The Assistive Technology Lab Brochure
The brochure was created because students complained that they did not know of the lab's existence even after having registered with the Disability Services Office. The goal is to advertise services available to students. I have passed out the brochures to the Campus Information Center as well as to the Library. The Disability Services Office now includes them as part of their Intake package.
Faculty and staff have also obtained copies of the AT Lab Brochure and that it reminds them that there is a population who needs alternate tools to access their classes. This has become one more way of spreading awareness. Having seen the brochure in the hands of faculty members who come to me for advice, I believe it is serving as a foundation piece of understanding for assistive technology.
Happily, the lab brochure intended for student usage has expanded to be a tool for faculty awareness. When I teach staff and faculty in groups, I bring these brochures along with my business cards and many of the brochures are taken. I am not sure how they are used but I do get phone calls after these classes. Some staff members have stopped by to see me and comment that my hair is not purple "like it is on the brochure." They seem to identify with woman my age who would dye her hair purple. I think I made a positive and welcoming first impression as advised by Nancy Duarte. (2010, p. 122)
Faculty and staff seem to be hungry for more information about Assistive Technology and its availability for use in the classroom. I intend to come up with a new printed brochure describing how AT is used in the classroom and pass those out in my group classes to faculty.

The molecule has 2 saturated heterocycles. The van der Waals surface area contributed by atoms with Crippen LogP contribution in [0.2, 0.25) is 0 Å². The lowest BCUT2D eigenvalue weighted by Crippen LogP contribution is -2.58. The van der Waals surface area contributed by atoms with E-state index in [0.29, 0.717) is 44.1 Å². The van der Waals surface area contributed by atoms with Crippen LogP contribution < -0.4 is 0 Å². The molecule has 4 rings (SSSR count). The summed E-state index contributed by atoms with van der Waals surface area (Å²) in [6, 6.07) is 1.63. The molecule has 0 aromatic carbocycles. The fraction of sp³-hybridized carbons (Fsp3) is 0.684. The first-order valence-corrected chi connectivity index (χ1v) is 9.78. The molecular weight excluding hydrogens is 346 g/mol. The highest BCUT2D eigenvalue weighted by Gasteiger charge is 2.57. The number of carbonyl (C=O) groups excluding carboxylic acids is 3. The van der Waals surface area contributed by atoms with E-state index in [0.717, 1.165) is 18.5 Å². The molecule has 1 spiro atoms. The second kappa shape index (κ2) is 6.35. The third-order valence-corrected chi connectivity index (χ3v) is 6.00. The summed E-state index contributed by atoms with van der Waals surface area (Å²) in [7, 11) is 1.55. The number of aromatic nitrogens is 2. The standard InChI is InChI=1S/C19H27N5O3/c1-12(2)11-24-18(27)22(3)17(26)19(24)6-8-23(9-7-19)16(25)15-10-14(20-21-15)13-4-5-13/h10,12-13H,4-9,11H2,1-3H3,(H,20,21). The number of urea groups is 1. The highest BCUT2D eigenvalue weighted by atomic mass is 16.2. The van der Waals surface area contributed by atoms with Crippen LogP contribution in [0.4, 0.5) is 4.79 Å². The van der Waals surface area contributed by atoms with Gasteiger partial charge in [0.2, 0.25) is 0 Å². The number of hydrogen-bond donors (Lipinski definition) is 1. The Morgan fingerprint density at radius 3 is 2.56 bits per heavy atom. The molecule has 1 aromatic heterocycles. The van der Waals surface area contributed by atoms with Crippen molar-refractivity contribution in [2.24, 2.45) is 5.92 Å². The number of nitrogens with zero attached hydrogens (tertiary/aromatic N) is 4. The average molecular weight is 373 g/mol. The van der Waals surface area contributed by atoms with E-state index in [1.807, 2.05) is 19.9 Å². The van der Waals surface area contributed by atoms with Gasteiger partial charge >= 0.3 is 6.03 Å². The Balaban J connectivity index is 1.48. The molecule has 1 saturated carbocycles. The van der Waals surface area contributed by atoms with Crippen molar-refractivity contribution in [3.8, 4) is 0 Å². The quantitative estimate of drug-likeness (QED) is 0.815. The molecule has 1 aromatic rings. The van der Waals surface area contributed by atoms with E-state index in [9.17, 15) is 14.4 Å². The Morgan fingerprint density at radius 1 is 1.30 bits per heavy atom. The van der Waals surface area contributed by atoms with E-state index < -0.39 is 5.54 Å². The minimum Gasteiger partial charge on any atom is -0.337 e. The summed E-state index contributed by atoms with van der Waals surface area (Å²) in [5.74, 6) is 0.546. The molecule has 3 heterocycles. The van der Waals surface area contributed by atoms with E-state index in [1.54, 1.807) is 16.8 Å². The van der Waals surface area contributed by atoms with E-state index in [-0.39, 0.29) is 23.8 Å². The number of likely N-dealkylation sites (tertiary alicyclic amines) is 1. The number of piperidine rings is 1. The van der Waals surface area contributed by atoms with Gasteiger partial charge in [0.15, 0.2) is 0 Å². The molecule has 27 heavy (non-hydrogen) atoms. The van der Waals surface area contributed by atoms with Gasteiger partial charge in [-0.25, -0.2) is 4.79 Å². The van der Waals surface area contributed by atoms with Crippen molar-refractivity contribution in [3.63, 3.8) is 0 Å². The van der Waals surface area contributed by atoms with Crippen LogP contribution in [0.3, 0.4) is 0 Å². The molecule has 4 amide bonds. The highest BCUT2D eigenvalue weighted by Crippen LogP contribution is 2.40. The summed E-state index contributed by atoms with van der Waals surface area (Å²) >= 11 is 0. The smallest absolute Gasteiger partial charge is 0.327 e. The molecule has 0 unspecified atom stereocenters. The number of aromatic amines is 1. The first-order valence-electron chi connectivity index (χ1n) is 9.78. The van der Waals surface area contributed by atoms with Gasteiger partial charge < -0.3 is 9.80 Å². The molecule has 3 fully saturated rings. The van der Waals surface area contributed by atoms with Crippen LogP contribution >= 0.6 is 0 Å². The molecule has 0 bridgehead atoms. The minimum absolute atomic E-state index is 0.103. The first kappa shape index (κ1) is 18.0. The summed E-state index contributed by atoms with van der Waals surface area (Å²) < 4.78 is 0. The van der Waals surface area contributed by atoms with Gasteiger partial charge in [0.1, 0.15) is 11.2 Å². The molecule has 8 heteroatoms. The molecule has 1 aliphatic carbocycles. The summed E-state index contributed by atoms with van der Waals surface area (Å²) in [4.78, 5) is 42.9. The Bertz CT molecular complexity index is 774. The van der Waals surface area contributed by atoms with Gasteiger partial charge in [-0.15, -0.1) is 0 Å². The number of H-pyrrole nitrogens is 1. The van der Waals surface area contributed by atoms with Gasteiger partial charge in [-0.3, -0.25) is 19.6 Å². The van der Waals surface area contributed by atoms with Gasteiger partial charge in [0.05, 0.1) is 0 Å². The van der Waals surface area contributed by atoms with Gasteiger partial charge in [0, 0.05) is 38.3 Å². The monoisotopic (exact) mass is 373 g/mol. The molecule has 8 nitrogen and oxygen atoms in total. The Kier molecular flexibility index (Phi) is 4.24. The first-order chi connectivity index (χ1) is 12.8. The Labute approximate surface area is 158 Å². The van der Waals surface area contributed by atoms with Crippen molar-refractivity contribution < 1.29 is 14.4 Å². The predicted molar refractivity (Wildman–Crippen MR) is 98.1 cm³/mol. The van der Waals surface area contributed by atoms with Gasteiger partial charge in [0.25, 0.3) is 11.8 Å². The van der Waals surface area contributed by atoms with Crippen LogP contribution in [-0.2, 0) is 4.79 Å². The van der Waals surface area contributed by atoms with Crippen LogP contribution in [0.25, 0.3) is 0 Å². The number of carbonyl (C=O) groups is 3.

This poster was created for an earlier assignment in this course. I actually use it regularly to hand out to teachers when I give them a one-on-one training on creating accessible documents.
It is a reminder to them that they need to create accessible documents. I didn't have any printed handouts so I used this instead to put something in their hands after a lesson with me.
This poster/handout served a different purpose than my original intention. The two comments I get consistently are: (1) They like the colors and imagery especially the icons and the dog! (2) Faculty are often surprised by the graphs, especially the one about UCCS Students enrolled with Disability Services.
The poster almost always leads to a discussion about the percentage of people with disabilities that attend our university. I am able to tell them that our numbers have increased to about 1150 in 2018 and they are amazed. I also point out that these are only the ones who have registered with the disability office. We estimate that there are another three to five hundred have not registered but attend and struggle on their own.
Most of the teachers do not look at the bottom portion of the poster with the comparison of accessible and inaccessible documents without my prompting. Even with prompting, they are not that interested. It doesn't seem to be as effective.
I print this poster as an 8 1/2" by 11" page. I don't believe the bottom portion is readable at that size. I am very happy that it has turned into a conversation and awareness builder for faculty members. I still have some faith that the bottom half is usable information. I spent a lot of hours designing it and I think it is workable in another format.
My plans are as follows:
I will increase the size of the paper and hang it as a poster in a few key locations. I'd like to see if this generates any requests for training sessions so I will add my business card or contact information more prominently to the posters.
Along with updating the graphs to include 2018 numbers, I will expand and include a pie graph with the number of students in each disability category. I now have access to those numbers and could show them easily in the graph. I think that might help teachers become aware that the vast majority of students with disabilities in their classes have invisible disabilities. With this addition, I think the poster might be better without the bottom portion.
Thirdly, I will recreate the Inaccessible v. Accessible part of the document as a 2-sided laminated handout. I may add a few more details but not too many. I think this will clarify the instructions and will serve as a good reference aid after the one-on-one training.
Lastly, I miss my little doggy. RIP.
Duarte, N. (2010). Resonate: Present visual stories that transform audiences. Hoboken: John Wiley & Sons.